The Knoxville Homeless Management Information System (KnoxHMIS)’s newly released annual report—an overview of services delivered in 2018—shows a 3 percent increase in clients accessing services for the homeless. It also points to the three leading self-reported causes of homelessness: the inability to find affordable housing (26 percent), loss of job (23 percent), and substance use (9 percent).
“We cooperatively strive to collect information on individuals and families experiencing homeless, the services they receive, and the outcomes achieved in order to coordinate care, conserve resources, and shape public policy. The KnoxHMIS Annual Report reflects the community’s ongoing efforts to effectively address this complex social problem,” said David Patterson, who serves as director of KnoxHMIS. Patterson is also the director of UT’s College of Social Work’s clinical doctorate program and is the Cooper-Herron Endowed Professor in Mental Health Research and Practice.
In operation since 2004, KnoxHMIS is an integrated network of 20 Knoxville area social service agencies specializing in housing and homelessness assistance. Area service providers input data into the secure central information database.
“The KnoxHMIS 2018 Annual Report on Homelessness is the product of the collaborative efforts of the University of Tennessee, Knoxville, College of Social Work’s Office of Research and Public Service and our community partners,” Patterson said.
The annual report shows that, overall, 9,183 people accessed services in 2018, a 3 percent increase over 2017. Five-year trends on homelessness are included in the report.
Of those who accessed services in 2018, about 40 percent were new clients who had not accessed a KnoxHMIS agency prior to 2018. Most of them entered the system through emergency shelters.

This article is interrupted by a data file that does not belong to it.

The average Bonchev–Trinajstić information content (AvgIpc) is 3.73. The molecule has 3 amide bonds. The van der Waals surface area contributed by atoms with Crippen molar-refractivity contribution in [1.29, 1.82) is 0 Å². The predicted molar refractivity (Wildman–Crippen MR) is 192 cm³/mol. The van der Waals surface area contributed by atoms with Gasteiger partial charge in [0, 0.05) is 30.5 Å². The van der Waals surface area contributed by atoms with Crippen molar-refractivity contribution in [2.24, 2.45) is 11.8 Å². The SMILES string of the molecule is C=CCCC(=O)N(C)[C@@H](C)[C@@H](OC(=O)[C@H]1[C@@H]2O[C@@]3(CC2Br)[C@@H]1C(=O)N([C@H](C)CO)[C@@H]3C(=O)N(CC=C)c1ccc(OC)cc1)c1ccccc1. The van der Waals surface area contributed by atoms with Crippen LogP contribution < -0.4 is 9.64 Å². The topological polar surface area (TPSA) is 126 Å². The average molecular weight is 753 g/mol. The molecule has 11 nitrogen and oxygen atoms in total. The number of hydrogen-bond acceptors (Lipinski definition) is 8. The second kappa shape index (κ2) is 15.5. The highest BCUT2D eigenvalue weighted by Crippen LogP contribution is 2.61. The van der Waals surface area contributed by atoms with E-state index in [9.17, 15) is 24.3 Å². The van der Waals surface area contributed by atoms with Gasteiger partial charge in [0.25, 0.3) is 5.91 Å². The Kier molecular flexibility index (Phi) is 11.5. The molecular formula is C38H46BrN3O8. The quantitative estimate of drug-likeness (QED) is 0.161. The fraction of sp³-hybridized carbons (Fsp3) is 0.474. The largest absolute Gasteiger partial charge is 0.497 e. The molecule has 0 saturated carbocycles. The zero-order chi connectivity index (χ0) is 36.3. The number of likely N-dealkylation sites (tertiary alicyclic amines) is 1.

Of the 9,183 total clients, about 86 percent were actually homeless. The others were in housing, but still at risk and receiving support services.
Of the new clients, 92 percent were actually homeless. The others were at risk of homelessness and had accessed homeless prevention and supportive services.
Most active clients are non-Hispanic (90 percent), white (61 percent), and between the ages of 25 and 55 (54 percent).
In 2018, the average age for all clients was 39. The peak age concentration for women experiencing homelessness is 38—15 years younger than 53, the peak age concentration for men.
In 2018, 64 percent of persons enrolled in housing programs exited to a positive housing destination, including owning, renting, moving into permanent supportive housing for formerly homeless, or staying with a family member or friend.
The report notes that 52 days is the average time it takes for the newly homeless individuals to secure one of these positive housing destinations.
The report also looked at several homeless subgroups. The percentages went up for families, the chronically homeless (homeless for at least 12 months or on four separate occasions in the last three years while struggling with a disabling condition), the street homeless (those living in places not meant for human habitation, such as camping or living in their car), and seniors (age 62 and older). The percentages decreased for unaccompanied youth and veterans.
The report notes that, in some cases, increases may be a reflection of improved outreach to bring more homeless people into the system as well as better data input into the KnoxHMIS database.
KnoxHMIS is funded by grants provided by the US Department of Housing and Urban Development, Knox County Community Development Block Grant, and the City of Knoxville.
Lisa Higginbotham is KnoxHMIS program manager and primary author of the report.
Read the 2018 KnoxHMIS Annual Report and find ongoing reporting about homelessness in Knoxville and Knox County on the KnoxHMIS website.
To access housing resources for housing and supportive services, see the online resource directory.
Amy Blakely, UT News and Information (865-974-5034, email@example.com)
Lisa Higginbotham, KnoxHMIS program manager (865-974-9142, firstname.lastname@example.org)